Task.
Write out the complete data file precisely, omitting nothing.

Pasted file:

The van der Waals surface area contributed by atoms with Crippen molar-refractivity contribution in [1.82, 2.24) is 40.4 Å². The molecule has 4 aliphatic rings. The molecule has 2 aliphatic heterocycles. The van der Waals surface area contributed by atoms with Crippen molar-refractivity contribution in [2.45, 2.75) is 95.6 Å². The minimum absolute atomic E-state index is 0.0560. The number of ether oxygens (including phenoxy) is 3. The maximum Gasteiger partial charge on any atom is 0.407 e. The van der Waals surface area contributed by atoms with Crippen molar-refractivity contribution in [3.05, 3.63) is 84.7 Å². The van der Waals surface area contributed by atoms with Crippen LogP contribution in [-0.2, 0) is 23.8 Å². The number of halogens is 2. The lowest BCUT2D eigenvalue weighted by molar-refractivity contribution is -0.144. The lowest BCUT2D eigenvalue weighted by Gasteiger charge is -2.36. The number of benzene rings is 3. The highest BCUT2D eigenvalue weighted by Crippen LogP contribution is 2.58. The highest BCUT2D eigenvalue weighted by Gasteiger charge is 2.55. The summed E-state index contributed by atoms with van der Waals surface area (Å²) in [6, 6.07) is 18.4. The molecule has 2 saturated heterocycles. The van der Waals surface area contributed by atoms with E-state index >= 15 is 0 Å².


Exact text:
The van der Waals surface area contributed by atoms with Crippen molar-refractivity contribution in [1.82, 2.24) is 40.4 Å². The molecule has 4 aliphatic rings. The molecule has 2 aliphatic heterocycles. The van der Waals surface area contributed by atoms with Crippen molar-refractivity contribution in [2.45, 2.75) is 95.6 Å². The minimum absolute atomic E-state index is 0.0560. The number of ether oxygens (including phenoxy) is 3. The maximum Gasteiger partial charge on any atom is 0.407 e. The van der Waals surface area contributed by atoms with Crippen molar-refractivity contribution in [3.05, 3.63) is 84.7 Å². The van der Waals surface area contributed by atoms with Crippen LogP contribution in [-0.2, 0) is 23.8 Å². The number of halogens is 2. The lowest BCUT2D eigenvalue weighted by molar-refractivity contribution is -0.144. The lowest BCUT2D eigenvalue weighted by Gasteiger charge is -2.36. The number of benzene rings is 3. The highest BCUT2D eigenvalue weighted by Crippen LogP contribution is 2.58. The highest BCUT2D eigenvalue weighted by Gasteiger charge is 2.55. The summed E-state index contributed by atoms with van der Waals surface area (Å²) in [6, 6.07) is 18.4. The molecule has 2 saturated heterocycles. The van der Waals surface area contributed by atoms with E-state index >= 15 is 0 Å².